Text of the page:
Robert Hazen was attending a Christmas party, one December night in 2006, when a biologist friend and colleague asked a simple question: “Were there any clay minerals in the Hadean?”
The question came from an important place. The Hadean eon is what scientists call the first chapter of Earth’s history—the fiery and mythopoetic time from our planet’s formation until about 4 billion years ago. And clay minerals, often found today in soils around the world, play a key role in some of the many theories of how life began.
But according to Hazen, a mineralogist at the Carnegie Institution for Science in Washington, D.C., it wasn’t a question his field was equipped to study a decade or two ago.
He now hopes that will change, thanks to a new mineral cataloging system that takes into account how—and when—a mineral formed. It’s described in two papers, published today in the journal American Mineralogist. (This research could well be the vanguard for more than 70 other studies.)
“I think this gives us the opportunity to answer almost unlimited questions,” says Shaunna Morrison, a geoscientist at the Carnegie Institution and one of the papers’ authors.
Traditionally, mineralogists classify crystalline compounds by way of their chemical makeup (what atoms are in a mineral?) and their structure (if you zoomed in, how would you see those atoms arranged?).
“The way mineralogists think about their field is: Each mineral is an idealized chemical composition and crystal structure,” says Hazen, also one of the paper authors. “That’s how we define ‘mineral species.’”
The International Mineralogical Association (IMA), the world congress for the field of study, defines around 5,800 listed species: from pyrite and diamond to hydroxyapophyllite-(K) and ferro-ferri-fluoro-leakeite. It’s a collection that scientists have assembled over centuries.
That schema is great for identifying minerals on their face, but it doesn’t say much about how a geological artifact might have formed. Pyrite, for instance, can be traced back to anything from hot water and volcanoes to meteorites and human-created mine fires. Without that extra bit of knowledge, if you find pyrite, you won’t know the story it’s trying to tell you. Other minerals are borne in the extreme conditions of a lightning strike, or from Earth’s life directly, like in bones or bird poop. There are minerals that arise due to the oxygen that early bacteria pumped into Earth’s ancient atmosphere.
Hazen and Morrison wanted to create a next-level catalog that tied materials to their histories. “What we were really looking to do was bring in context,” says Morrison.
Currently, there are quite a few ways researchers can tell where, when, and how a mineral formed. They might look at trace elements, which are extra bits of chemical and biological matter that are incorporated into a mineral from its surroundings. They might look at the ratio of different radioactive isotopes in a mineral which, similar to carbon-dating, could tell scientists how far back a mineral goes. They might even think about a mineral’s texture or color; samples that have oxidized or rusted, for instance, might change appearance.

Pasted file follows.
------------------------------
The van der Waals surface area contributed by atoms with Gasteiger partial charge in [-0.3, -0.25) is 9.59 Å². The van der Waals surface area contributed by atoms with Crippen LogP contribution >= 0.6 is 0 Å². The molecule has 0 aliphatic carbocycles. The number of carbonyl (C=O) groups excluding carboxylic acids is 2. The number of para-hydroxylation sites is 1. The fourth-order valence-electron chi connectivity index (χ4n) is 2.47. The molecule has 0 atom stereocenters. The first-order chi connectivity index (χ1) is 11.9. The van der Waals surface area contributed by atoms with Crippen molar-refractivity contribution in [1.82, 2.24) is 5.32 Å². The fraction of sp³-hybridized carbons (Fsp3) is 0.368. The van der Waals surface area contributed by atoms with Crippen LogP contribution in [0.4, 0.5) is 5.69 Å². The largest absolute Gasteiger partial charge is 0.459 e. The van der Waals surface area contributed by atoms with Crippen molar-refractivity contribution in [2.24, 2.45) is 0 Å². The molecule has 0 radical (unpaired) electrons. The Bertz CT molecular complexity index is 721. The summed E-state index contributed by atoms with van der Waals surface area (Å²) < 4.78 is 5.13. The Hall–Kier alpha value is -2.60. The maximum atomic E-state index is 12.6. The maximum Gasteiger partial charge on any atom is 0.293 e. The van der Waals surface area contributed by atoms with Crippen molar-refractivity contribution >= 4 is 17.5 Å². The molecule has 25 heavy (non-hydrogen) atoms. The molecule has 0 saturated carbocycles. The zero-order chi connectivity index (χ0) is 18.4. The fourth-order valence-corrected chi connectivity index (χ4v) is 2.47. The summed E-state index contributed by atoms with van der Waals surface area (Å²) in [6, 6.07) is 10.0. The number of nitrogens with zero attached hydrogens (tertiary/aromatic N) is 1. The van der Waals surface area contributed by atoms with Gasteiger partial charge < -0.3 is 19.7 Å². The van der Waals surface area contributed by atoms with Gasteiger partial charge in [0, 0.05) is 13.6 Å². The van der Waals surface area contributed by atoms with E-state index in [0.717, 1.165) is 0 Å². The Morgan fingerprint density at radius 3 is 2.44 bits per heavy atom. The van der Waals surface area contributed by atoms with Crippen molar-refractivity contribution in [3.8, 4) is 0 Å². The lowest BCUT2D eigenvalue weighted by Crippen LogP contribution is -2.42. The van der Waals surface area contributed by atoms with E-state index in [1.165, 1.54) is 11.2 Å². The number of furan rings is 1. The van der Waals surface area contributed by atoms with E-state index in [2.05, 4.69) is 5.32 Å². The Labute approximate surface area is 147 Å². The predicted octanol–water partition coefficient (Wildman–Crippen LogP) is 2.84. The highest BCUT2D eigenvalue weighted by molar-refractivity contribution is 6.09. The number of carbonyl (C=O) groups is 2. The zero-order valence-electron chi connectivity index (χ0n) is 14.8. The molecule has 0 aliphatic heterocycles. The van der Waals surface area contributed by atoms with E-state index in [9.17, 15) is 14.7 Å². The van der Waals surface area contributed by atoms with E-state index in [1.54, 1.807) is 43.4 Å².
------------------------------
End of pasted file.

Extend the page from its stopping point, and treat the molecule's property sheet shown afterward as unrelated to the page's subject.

Equipped with data science methods—often used today by biologists to analyze genomes and by sociologists to find groups of people in a social network—Morrison was able to correlate multiple of those factors and find the formation histories for various minerals. It took her team 15 years to scour housands of minerals from around the planet and tag them with one of 57 different formation environments, ranging from spaceborne minerals that predated the Earth to minerals formed in human mines.
Now, they’ve transformed the IMA’s 5,800 species into more than 10,500 of what Morrison and Hazen call “mineral kinds.” One mineral can have numerous kinds if it formed in several different ways.
Take diamond, for instance. Chemically, it’s one of the simplest minerals, made entirely of carbon atoms arranged in a cube-based structure. But the new catalog lists nine different kinds of it: diamond that was baked and pressed in Earth’s mantle, diamond that precipitated from a meteor strike, diamond from carbon-rich stars before life even existed, and more.
In Morrison and Hazen’s revamped guide, around five-sixths of the IMA’s minerals came in only one or two kinds. But nine minerals actually branched off into 15 kinds. And no mineral in the catalogue has quite as many kinds as pyrite: 21.
In creating this schema, Hazen and Morrison (both of who are also on the Curiosity Mars rover team) are looking far beyond Earth. If you find a mineral on another world and you know where it formed, you can quickly figure out what sort of environment that planet held in ancient times. For instance, if your mineral is amongst the 80 percent of kinds that originated in contact with water, then you might have evidence of a long-dead ocean.
And if your mineral is amongst the one-third of mineral kinds that emerged from biological processes, it could be a hint of long-disappeared extraterrestrial life.
[Related: Why sustainable diamonds are almost mythical]
“You can hold a mineral that’s hundreds of millions or billions of years [old]. You can hold a meteorite that’s 4.567 billion years old,” says Hazen. “There’s no other tangible evidence of the earliest history of our solar system.”